Tag Archives | privatization

On The Consumerist Order Of The New City

cityNew Left Project describes the reshaping of the meaning and rules of our cities:

The commercialisation of the urban landscape has resulted in the privatisation of public space. As manufacturing industries have diminished and the consumer and service economy has grown, the places we inhabit have radically changed. As city centres have become tributes to consumption, private interests have permeated these spaces. Although these places hold the semblance of being “public”, they are owned by corporate interests and are therefore under private control and not accountable to the public.

The quasi-public space of the commercial city centre is unwelcoming for a growing number of citizens. Non-consumers, such as the homeless, the unemployed, the poor, the young and the old are branded as ‘others’ to the hegemonic consumer order. The right to the city is increasingly a privilege for those with the material and cultural capital to consume. The quest for clean and sanitized space has meant that ‘out of place’ individuals who fail to match up to a highly circumscribed model of ‘consumer citizenship’ are hidden from view.

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The Rise Of The Privatized For-Profit Probation Industry

probationHuman Rights Watch reports on the prison-industrial complex creeping further outside of the prison walls:

Every year, US courts sentence several hundred thousand misdemeanor offenders to probation overseen by private companies that charge their fees directly to the probationers. Often, the poorest people wind up paying the most in fees over time, in what amounts to a discriminatory penalty. And when they can’t pay, companies can and do secure their arrest.

The 72-page report, “Profiting from Probation: America’s ‘Offender-Funded’ Probation Industry,” describes how more than 1,000 courts in several US states delegate tremendous coercive power to companies that are often subject to little meaningful oversight or regulation. In many cases, the only reason people are put on probation is because they need time to pay off fines and court costs linked to minor crimes. In some of these cases, probation companies act more like abusive debt collectors than probation officers, charging the debtors for their services.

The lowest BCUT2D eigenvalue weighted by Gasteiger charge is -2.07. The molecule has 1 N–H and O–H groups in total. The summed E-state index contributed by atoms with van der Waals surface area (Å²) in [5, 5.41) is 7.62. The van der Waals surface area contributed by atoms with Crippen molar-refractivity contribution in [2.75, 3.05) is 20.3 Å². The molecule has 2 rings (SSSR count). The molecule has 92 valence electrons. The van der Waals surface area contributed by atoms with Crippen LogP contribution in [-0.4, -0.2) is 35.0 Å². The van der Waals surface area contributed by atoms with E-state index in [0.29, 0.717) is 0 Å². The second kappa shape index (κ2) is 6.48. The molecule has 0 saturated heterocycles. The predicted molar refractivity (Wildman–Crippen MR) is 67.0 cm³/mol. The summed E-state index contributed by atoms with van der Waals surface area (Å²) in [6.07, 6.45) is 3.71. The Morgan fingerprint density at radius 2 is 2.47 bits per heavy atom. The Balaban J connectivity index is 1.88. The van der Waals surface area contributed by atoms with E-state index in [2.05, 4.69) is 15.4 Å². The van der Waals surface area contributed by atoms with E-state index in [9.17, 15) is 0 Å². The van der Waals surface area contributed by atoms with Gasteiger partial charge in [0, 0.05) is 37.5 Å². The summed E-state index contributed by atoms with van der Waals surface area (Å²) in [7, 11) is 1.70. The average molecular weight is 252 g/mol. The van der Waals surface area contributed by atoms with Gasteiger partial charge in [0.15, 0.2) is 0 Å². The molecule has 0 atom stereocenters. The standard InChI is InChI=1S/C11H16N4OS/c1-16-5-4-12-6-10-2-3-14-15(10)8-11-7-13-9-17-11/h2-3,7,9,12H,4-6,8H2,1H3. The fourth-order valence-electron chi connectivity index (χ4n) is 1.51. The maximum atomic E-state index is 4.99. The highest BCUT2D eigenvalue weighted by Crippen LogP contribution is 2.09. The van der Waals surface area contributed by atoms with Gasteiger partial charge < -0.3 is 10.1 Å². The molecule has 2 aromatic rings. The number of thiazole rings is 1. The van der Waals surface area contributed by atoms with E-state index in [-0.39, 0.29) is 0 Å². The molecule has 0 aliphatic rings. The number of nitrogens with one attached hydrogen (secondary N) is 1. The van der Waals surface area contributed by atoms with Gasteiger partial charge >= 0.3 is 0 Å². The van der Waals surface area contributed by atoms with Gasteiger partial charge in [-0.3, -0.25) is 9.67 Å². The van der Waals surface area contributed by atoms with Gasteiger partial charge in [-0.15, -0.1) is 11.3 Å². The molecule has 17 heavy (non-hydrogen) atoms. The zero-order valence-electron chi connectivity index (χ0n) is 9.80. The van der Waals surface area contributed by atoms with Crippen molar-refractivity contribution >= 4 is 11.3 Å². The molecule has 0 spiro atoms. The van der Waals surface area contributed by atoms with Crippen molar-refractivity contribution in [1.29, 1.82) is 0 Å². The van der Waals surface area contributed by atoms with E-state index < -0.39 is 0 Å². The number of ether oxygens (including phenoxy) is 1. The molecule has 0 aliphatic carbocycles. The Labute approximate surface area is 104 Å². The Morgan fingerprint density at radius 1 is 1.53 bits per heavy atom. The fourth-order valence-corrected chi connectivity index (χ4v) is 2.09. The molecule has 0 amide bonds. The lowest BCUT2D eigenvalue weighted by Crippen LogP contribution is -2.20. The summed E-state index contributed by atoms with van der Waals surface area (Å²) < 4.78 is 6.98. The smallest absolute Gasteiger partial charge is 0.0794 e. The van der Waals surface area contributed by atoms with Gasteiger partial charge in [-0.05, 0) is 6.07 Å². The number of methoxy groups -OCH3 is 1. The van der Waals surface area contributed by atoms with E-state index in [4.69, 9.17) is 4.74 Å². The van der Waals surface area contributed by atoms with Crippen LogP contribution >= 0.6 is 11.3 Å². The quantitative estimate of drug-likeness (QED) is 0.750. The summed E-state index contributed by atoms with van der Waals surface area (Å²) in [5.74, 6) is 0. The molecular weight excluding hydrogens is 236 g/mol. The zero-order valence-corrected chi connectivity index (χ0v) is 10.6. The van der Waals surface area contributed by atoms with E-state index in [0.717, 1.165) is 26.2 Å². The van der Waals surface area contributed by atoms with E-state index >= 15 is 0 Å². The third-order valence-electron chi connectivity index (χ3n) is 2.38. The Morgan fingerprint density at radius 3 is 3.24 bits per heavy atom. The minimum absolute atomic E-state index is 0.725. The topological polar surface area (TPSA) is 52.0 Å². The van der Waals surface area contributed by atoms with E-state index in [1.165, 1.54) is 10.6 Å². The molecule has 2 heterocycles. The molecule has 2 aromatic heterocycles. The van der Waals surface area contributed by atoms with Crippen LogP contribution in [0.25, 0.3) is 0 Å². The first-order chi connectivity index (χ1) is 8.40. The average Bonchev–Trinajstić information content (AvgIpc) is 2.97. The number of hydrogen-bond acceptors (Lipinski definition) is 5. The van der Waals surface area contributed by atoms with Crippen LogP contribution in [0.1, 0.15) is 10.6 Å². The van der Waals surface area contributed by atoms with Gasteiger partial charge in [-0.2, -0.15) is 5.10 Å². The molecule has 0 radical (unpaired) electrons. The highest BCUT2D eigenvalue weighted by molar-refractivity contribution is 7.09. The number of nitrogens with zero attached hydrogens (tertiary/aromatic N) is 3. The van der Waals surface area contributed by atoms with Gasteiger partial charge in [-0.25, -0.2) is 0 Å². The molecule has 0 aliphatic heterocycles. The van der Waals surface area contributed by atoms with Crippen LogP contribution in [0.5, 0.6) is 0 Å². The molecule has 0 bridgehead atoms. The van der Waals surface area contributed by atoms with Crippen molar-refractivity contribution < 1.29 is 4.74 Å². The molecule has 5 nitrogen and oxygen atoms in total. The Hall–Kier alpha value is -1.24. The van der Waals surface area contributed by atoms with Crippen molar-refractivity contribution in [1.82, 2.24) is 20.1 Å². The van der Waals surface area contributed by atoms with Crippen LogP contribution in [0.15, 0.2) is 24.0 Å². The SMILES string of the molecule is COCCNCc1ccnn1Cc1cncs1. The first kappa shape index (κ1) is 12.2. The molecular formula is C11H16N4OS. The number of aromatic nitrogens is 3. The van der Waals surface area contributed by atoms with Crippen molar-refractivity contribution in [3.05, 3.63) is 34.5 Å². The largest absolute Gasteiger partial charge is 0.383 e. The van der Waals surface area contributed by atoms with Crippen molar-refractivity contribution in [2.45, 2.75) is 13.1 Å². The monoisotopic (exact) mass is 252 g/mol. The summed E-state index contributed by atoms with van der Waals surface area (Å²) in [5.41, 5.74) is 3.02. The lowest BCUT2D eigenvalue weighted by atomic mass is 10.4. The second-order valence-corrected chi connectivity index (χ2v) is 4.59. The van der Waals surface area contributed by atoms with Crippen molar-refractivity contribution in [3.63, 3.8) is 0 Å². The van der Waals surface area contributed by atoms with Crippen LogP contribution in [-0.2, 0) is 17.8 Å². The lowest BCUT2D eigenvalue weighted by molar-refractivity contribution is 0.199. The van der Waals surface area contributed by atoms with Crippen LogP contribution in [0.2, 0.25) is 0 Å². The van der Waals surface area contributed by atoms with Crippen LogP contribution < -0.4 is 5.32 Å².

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The Mass Incarceration Telecommunications Industry

phonesFrom a Nation on the booming business of privatized prison profiteering:

The calls were expensive, more than a dollar per minute. In order to accept one, I had to set up a prepaid account with Global Tel* Link, or GTL, “The Next Generation of Correctional Technology.” If Tim called and my account was out of money, the automated voice would prompt me to replenish it via credit card, while he waited on the other line. “By accepting an inmate call, you acknowledge and agree that your conversation may be monitored and recorded,” the company advises.

For Tim’s relatives, this had been their reality for years. GTL makes more than $500 million a year exploiting families like his, who face the choice between paying exorbitant phone rates to keep in touch with incarcerated loved ones—up to $1.13 per minute—or simply giving up on regular phone calls. Like many other telecommunications companies that enjoy profitable monopolies on prison and jail contracts across the country, GTL wins its contracts by offering a kickback—or “commission”—to the prison or jail systems it serves.

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Disturbing Corporate Paramilitaries Appear In Wisconsin

paramilitariesTalking Points Memo on a mining company’s quelling protests using a paramilitary force rented from a real estate mogul:

There’s been a battle royale in Wisconsin over an effort to establish a big iron mining operation near Lake Superior, to be owned and operated by a company called Gogebic Taconite. Protests have been staged since the operation got started.

But people started to get freaked out over the weekend when Gogebic brought in what the Wisconsin State Journal calls “masked security toting semi-automatic rifles and wearing camouflaged uniforms.”

I started looking into the security company behind the paramilitaries, an outfit called Bulletproof Securities out of Scottsdale.

The Bulletproof website lists all sorts of security/paramilitary type services. They even have their own ‘border security force’, which is something I thought the federal government took care of.

Bulletproof can also provide “a QRF (quick reaction force) tactical unit to secure a manufacturing plant during a heated worker strike.” The company’s website provides an extremely wide range of services and suggests it has a huge amount of equipment to provide Quick Reaction Force services “in ALL conditions.”